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Radiation Levels At Fukushima Soar By Over 20% In Three Days, Hit 2,200 mSv And Rising

Tyler Durden's picture





 

Moments ago a powerful 6.5 quake struck the Izu Islands, 400 miles south of Tokyo, strong enough to be felt among the taller buildings of the Japanese capital. Luckily, there was no tsunami or any destructive aftermath, at least none publicly announced. None was needed, because the great earthquake of March 2011 and subsequent tsunami and nuclear catastrophe at Fukushima continue to do enough damage. Sadly, it is the gift that keeps on giving... gamma rays. Not to mention constant news of the deterioration from the disaster zone, now that the world's attention has once again refocused on the fallout zone which for over two years both the Japanese government and TEPCO lied was under control. It wasn't. And now that the lies are catching up with reality, the "shocking" facts are hitting fast and furious.

To wit: it was only this past Saturday when we reported that the radiation levels at Fukushima had hit a post-explosion record of 1,800 millisieverts/hour. Today, three short days later we get an update, and a stunning deterioration of over 20%. Reuters reports, citing the Nuclear Regulation Authority, that readings just above the ground near a set of tanks at the Fukushima Daiichi plant showed the radiation had risen as high as 2,200 millisieverts (mSv). Both levels would be enough to kill an unprotected person within hours.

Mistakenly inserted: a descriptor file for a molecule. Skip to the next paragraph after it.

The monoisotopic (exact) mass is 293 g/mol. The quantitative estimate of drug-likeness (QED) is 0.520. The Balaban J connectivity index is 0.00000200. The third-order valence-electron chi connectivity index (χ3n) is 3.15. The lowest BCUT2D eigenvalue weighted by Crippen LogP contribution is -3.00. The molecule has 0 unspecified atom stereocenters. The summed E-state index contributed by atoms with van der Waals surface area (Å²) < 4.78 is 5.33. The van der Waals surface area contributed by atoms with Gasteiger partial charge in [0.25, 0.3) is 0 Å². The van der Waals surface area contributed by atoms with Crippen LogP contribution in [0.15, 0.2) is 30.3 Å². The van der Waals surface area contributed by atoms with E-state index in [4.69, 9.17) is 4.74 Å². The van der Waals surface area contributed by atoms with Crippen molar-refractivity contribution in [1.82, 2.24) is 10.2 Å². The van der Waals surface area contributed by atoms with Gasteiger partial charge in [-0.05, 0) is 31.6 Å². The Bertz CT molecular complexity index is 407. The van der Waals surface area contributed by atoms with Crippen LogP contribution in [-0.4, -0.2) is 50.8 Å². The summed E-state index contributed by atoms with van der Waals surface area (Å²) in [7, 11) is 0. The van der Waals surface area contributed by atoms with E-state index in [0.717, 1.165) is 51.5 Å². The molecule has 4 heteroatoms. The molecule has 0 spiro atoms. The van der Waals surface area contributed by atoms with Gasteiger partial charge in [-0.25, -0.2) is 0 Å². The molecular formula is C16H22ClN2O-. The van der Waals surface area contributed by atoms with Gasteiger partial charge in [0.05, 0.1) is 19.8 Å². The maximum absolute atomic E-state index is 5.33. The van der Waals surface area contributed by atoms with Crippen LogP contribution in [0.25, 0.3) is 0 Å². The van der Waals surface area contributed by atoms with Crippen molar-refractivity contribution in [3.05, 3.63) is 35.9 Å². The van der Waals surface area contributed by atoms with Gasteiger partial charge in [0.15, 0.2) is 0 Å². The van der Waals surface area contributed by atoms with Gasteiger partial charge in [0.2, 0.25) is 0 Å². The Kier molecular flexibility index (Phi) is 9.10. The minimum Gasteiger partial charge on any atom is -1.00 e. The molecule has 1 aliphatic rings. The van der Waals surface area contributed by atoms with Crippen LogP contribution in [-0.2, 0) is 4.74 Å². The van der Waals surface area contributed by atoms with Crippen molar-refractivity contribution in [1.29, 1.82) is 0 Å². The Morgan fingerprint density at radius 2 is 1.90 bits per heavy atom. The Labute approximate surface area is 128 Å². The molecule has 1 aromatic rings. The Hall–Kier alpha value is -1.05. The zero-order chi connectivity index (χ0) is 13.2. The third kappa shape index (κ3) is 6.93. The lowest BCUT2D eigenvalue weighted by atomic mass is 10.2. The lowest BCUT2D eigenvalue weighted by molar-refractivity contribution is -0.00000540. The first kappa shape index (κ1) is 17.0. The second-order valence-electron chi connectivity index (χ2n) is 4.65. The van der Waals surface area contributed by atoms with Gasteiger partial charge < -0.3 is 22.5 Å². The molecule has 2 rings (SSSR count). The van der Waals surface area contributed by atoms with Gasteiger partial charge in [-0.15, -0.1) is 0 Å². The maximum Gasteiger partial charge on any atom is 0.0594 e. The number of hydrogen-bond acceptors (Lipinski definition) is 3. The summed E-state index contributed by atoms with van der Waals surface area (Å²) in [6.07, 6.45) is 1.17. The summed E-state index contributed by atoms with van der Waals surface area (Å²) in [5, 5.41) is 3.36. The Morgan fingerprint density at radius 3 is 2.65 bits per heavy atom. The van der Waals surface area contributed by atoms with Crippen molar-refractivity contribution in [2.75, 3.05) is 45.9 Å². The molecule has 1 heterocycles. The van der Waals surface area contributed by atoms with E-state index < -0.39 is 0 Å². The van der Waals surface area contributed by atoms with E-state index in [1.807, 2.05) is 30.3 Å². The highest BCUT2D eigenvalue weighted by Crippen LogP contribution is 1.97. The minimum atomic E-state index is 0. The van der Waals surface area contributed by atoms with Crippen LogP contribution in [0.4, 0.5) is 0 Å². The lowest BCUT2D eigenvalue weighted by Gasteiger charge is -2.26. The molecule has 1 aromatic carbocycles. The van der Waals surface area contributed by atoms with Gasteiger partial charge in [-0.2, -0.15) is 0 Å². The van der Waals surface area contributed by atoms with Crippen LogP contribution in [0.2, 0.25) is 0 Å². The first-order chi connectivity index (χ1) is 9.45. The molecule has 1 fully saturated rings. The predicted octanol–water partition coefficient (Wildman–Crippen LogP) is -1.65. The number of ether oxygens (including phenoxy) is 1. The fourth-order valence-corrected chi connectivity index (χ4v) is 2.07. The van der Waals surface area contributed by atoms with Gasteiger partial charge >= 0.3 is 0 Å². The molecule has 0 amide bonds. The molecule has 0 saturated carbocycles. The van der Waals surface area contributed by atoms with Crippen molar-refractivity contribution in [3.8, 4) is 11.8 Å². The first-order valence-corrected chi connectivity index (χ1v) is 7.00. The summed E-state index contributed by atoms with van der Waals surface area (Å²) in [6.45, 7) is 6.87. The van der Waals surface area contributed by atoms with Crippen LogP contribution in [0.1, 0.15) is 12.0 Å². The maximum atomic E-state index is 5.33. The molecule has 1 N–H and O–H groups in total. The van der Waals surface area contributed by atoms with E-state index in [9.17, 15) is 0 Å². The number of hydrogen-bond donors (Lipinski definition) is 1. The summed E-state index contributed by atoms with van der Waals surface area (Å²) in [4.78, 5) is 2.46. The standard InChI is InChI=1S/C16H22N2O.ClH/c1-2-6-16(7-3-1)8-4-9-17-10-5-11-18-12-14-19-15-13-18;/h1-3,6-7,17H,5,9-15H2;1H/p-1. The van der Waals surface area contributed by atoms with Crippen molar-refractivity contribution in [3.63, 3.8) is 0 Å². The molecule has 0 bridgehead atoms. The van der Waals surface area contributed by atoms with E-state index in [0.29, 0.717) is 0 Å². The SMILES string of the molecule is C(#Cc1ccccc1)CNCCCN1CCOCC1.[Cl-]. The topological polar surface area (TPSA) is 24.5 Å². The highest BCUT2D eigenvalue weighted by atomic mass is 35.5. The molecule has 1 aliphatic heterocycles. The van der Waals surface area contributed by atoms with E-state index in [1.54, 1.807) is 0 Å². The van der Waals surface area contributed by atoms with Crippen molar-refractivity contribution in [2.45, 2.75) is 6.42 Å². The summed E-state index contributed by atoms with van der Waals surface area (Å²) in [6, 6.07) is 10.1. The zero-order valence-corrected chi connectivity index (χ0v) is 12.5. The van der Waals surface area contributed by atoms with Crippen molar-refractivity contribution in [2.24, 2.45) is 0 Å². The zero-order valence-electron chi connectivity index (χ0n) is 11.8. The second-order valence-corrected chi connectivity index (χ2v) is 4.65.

What the real reading is at this point, how many leaks exist, how much irradiated water is seeping into the groundwater and the ocean: nobody knows. One thing that is certain: everyone in Japan is (and has been) lying because the reality is rapidly approaching a panic level, as the realization that not only did Japan and Tepco lose all control, but they never had it in the first place.

Radiation readings around tanks holding contaminated water at the crippled Fukushima nuclear plant have spiked more than 20 percent to their highest level, Japan's nuclear regulator said, again raising questions about the clean-up of the worst atomic disaster in 27 years.

No need to panic though. As reported yesterday, Japan "vowed quick action" to fix these "suddenly emerging" problems. It also will allocate a whopping $400 million to freeze "the soil around the reactors to prevent groundwater from mixing with contaminated water inside the reactor." But where Japan will get the power to convert the soil into one giant radioactive popsicle - maybe it should just restart Fukushima?

Actually, panic.

However, what is most surprising, is that neither Japan nor TEPCO has figured out how to make the situation so much more palatable. Instead of reporting the radiation level in millisieverts/hour, it should just just convert everything in megasieverts or, better yet, gigasieverts. Because even in a country of hypnotized, irradiated Nikkei225 daytrading sheep 2,200 mSv/h looks far more disturbing that 0.0000022 GSv/h.

Incidentally, the US mainspin media may also take a hint: once the shooting starts in Syria, presenting casualties in the "gigapeople" order of magnitude will make the coming bloodshed seem hardly notable. In fact it won't even be a "statistics" - it will be a decimal comma.

 


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